DNA damage induced by nitric oxide during ionizing radiation is enhanced at replication.
Folkes LK., O'Neill P.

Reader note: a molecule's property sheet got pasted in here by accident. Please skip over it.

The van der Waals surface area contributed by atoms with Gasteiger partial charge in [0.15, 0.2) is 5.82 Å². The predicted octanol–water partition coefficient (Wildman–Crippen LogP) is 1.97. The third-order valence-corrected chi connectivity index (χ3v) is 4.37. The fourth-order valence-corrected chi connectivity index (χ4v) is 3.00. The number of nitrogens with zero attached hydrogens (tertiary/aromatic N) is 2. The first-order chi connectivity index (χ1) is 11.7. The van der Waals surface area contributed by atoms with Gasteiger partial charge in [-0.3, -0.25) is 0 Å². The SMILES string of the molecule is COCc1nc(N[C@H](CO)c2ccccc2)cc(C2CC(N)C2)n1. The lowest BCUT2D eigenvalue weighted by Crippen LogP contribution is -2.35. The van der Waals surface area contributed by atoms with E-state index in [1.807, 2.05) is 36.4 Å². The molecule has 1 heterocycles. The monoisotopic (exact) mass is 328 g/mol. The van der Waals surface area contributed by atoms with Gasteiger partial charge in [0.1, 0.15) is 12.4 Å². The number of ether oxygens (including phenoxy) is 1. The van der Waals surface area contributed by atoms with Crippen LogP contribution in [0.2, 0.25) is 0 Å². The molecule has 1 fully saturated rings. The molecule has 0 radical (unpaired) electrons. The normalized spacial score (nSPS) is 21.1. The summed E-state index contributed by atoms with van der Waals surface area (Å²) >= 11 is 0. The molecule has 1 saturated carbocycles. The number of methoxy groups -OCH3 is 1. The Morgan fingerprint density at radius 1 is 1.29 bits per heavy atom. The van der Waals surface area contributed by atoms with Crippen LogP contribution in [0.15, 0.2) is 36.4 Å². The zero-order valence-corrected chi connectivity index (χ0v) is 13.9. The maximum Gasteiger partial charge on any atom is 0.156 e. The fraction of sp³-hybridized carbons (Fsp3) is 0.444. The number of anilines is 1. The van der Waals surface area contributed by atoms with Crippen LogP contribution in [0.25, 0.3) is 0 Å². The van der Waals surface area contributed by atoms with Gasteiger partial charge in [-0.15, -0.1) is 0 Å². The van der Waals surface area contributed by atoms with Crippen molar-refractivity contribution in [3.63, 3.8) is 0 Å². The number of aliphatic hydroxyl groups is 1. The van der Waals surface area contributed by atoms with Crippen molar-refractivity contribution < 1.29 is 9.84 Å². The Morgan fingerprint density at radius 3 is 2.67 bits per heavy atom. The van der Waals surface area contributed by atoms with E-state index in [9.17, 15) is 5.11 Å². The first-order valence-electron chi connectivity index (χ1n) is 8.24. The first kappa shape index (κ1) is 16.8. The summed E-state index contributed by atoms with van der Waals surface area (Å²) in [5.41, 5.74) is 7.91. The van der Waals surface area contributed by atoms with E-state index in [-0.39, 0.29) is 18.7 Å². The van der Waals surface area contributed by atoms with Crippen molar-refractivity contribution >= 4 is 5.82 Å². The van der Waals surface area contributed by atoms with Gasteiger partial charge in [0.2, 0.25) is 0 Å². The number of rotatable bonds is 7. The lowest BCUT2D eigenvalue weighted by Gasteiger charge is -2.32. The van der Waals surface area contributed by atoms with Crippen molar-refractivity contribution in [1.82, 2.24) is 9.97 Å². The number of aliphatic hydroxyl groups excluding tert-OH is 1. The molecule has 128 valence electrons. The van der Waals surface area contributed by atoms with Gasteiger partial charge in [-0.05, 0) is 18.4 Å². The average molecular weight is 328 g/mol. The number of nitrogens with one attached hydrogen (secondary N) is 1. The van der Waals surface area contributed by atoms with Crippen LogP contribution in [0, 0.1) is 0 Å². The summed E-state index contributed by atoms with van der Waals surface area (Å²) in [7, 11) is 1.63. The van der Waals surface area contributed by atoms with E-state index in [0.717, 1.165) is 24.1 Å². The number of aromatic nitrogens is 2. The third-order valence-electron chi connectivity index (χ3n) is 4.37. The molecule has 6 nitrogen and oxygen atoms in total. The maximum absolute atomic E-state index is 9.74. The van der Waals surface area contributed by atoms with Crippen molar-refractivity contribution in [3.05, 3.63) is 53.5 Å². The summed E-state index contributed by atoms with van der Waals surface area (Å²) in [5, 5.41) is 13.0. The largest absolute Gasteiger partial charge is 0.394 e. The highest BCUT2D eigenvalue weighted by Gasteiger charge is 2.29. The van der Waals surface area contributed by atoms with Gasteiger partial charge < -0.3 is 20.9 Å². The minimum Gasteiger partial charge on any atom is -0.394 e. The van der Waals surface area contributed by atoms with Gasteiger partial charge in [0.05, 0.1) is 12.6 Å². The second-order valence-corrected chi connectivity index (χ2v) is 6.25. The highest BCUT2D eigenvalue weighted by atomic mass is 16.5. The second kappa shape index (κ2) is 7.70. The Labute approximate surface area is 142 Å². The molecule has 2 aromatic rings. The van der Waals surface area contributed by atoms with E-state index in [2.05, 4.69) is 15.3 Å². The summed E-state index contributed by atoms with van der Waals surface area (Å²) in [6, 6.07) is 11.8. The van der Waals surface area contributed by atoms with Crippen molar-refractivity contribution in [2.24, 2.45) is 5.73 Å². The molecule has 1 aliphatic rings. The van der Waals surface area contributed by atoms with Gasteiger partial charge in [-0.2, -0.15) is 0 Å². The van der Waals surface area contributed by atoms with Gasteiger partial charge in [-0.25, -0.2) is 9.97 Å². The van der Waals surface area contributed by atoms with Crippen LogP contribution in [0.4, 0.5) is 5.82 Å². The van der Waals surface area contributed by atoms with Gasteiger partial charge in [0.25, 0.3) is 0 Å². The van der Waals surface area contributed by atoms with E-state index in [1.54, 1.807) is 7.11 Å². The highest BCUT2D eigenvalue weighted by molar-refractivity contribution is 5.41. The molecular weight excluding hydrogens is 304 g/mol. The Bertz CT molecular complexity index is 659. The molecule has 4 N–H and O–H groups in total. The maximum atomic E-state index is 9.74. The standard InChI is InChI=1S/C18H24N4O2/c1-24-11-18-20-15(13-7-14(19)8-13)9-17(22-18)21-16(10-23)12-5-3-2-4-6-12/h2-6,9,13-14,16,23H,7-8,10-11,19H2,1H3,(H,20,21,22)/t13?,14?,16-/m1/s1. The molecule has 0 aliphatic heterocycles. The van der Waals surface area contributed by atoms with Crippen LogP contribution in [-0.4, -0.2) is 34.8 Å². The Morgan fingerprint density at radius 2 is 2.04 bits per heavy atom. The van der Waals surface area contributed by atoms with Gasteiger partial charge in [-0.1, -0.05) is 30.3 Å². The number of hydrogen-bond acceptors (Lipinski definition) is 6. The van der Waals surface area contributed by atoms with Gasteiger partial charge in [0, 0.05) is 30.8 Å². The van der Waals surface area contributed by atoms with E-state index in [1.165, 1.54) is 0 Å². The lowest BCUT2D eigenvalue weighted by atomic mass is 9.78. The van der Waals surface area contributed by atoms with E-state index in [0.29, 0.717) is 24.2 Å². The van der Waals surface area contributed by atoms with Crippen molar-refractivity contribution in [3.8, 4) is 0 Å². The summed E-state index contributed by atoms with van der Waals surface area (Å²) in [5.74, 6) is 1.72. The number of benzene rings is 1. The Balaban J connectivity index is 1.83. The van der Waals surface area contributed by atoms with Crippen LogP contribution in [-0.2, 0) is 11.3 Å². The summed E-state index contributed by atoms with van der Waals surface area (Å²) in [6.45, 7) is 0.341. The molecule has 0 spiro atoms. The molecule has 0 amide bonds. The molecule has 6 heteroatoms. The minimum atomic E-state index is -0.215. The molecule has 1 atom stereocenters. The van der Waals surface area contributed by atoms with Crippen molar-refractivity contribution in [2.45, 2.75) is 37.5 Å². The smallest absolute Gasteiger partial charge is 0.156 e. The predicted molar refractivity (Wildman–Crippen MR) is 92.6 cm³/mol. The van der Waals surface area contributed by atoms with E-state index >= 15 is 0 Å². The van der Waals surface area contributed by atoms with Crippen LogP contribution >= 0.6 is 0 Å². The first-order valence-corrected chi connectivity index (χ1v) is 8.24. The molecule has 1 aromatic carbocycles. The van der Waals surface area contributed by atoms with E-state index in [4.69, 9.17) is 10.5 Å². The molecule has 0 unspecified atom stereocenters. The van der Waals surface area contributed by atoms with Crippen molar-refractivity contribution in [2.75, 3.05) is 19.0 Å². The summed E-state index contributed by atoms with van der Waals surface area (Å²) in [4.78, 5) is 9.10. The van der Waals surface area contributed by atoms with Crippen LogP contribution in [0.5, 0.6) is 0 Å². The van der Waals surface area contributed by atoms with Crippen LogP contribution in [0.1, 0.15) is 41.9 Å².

Nitric oxide (NO) is a very effective radiosensitizer of hypoxic mammalian cells, at least as efficient as oxygen in enhancing cell death in vitro. NO may induce cell death through the formation of base lesions which are difficult to repair, and if they occur within complex clustered damage common to ionizing radiation, they may lead to replication-induced DNA strand breaks. It has previously been shown that 8-azaguanine and xanthine result from the reaction of guanine radicals with nitric oxide. We have now shown that adenine radicals also react with NO to form hypoxanthine and 8-azaadenine. Cells irradiated in exponential growth in the presence of NO are twice as radiosensitive compared to those irradiated in anoxia alone, whereas confluent cells are less radiosensitive to (•)NO. In addition, the numbers of DNA double strand breaks observed as γH2AX staining following radiosensitization by NO, are higher in exponential cells than in confluent cells. DNA damage, detected as 53BP1 foci, is also higher in HF-19 cells expressing Cyclin A, a marker for cells in S and G2 phases of the cell cycle, following radiosensitization by NO. RAD51 foci are highest in V79-4 cells irradiated in the presence of NO compared to in anoxia, 24h after radiolysis. This work presents evidence that radiosensitization of cells by NO is in part through the formation of specific DNA damage, difficult to repair, which in dividing cells may induce the formation of stalled replication forks and as a consequence replication-induced DNA strand breaks which may lead to cell death.